A follow-up report, which will be published shortly, will focus on the low income experience of unattached Canadians aged 18 to 64.

Canadian families earned the lion's share of their total income from market income, which is the sum of earnings from employment, investment income and private retirement income.

Survey of Labour and Income Dynamics (SLID) data also show that, based on after-tax income, the percentage of Canadian families living below Statistics Canada's low income cut-off (LICO) remained unchanged in 2005.

An estimated 655,000 Canadian families were living in low income in 2005, 7.4% of all families. Some 788,000 children under 18 were living in low-income families, 11.7% of the total.

Market income remained virtually unchanged

Families and singles earned the lion's share of their total income from market income. Median market income of both families and singles remained virtually unchanged between 2004 and 2005.

In 2005, the median market income of two-parent families with children was $72,800.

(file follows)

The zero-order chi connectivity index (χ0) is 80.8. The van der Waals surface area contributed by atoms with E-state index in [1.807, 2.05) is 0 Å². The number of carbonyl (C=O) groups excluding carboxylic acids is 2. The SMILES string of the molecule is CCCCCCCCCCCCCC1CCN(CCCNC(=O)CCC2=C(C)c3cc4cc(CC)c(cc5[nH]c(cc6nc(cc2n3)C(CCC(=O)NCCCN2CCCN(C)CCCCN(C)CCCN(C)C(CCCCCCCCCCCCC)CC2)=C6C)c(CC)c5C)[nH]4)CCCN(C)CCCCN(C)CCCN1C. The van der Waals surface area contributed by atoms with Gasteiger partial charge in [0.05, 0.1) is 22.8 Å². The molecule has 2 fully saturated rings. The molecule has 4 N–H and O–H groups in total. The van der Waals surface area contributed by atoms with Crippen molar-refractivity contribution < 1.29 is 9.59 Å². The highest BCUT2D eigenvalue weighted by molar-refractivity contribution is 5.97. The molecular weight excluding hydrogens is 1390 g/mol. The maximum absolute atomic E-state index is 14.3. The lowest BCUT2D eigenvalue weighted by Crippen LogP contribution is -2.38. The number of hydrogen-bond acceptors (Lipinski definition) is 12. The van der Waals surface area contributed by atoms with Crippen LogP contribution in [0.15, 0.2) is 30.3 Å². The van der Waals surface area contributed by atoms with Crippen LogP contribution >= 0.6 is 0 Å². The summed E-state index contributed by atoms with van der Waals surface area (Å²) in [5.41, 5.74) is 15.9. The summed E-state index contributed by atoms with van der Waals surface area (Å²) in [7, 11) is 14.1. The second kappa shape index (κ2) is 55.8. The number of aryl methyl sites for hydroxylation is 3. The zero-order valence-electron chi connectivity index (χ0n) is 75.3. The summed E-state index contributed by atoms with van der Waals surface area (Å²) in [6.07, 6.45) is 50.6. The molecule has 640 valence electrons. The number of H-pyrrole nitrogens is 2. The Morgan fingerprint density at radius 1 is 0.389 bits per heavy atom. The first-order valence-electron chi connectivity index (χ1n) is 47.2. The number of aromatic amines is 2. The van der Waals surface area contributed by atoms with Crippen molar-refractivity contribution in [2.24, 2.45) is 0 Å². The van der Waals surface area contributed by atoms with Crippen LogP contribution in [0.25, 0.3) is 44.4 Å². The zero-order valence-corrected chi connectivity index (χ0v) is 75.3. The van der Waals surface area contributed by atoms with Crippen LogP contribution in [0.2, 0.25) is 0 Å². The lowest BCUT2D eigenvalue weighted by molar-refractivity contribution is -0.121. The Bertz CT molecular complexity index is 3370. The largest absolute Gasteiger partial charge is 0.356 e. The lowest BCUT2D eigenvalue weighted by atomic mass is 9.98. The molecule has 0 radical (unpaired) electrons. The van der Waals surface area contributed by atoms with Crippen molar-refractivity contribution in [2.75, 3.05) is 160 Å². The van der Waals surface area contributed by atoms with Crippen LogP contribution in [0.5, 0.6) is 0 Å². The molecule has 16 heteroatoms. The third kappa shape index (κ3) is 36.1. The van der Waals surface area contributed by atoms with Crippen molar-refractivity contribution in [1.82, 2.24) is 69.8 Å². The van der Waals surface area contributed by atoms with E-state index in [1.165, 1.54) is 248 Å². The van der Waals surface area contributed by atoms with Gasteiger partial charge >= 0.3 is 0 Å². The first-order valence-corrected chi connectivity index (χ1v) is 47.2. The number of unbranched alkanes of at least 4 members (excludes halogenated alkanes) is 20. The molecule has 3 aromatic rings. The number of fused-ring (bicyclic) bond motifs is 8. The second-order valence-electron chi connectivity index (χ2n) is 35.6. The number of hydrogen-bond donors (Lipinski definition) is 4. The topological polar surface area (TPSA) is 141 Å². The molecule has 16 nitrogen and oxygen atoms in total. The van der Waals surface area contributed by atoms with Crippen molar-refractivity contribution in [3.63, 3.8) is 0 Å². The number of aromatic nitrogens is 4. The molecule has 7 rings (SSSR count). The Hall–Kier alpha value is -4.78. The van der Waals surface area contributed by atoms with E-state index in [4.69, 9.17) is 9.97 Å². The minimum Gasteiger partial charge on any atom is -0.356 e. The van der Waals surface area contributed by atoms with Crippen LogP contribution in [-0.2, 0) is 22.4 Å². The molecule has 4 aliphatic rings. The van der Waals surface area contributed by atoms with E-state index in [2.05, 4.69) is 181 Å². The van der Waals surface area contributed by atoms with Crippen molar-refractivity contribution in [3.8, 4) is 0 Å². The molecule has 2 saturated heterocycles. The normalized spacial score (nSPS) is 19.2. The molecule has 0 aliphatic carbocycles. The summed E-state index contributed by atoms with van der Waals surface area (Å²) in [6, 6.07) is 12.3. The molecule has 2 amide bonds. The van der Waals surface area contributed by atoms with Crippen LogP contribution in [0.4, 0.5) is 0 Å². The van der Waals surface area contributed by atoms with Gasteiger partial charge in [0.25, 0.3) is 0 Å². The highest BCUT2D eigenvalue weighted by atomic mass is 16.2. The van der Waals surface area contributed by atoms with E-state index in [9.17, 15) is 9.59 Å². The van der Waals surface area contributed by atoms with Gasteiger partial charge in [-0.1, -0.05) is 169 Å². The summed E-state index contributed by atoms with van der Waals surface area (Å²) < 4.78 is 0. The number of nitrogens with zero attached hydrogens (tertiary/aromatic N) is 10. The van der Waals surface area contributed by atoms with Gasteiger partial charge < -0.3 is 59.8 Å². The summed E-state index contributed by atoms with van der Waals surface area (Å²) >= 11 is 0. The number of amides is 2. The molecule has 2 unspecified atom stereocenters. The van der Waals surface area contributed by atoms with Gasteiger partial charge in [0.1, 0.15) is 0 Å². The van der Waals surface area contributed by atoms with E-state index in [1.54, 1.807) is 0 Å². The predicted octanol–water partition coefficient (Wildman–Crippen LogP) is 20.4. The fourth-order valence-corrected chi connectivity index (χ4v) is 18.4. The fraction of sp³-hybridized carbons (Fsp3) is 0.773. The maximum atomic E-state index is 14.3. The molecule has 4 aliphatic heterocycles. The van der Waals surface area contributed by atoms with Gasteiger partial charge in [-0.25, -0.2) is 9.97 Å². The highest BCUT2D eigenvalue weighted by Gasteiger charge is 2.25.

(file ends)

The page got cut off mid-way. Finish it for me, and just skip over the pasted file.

The median market income of female lone-parent families, at $22,200, remained virtually unchanged from 2004. However, this was a huge increase compared with the 25-year low of $8,600 in 1996. Much of the gain during this last decade reflects higher earnings and a larger proportion of working mothers.

Stability in taxes and transfers

Median taxes and transfers changed little for both families and unattached individuals.

For every $100 in total income received by Canadian families in 2005, an average of $10 came from government transfers. This compared with the 25-year low of $8 in 1980, and highs of $13 in the early 1990s.

Families paid $17 of every $100 in personal income taxes in 2005, compared with a low of $15 in 1980 and a high of $20 in 1998.

These changes between 1980 and 2005 reflected factors such as economic recessions and booms, changes in tax and transfer programs, and changes in demographics such as family composition, student status and population aging.

Income inequality: Gap widens between the lowest- and highest-income families

To analyse income inequality, families were divided into five groups, or quintiles, in ascending order of families' after-tax income. Each quintile represented 20%, or one-fifth, of all families.

The gap between the families with the lowest and highest incomes, an indication of income inequality, widened during the past decade. The gap between the top and bottom quintiles started at $83,800 in 1980, and fluctuated between $79,500 and $84,500 until 1996. By 2005, the gap had reached $105,400.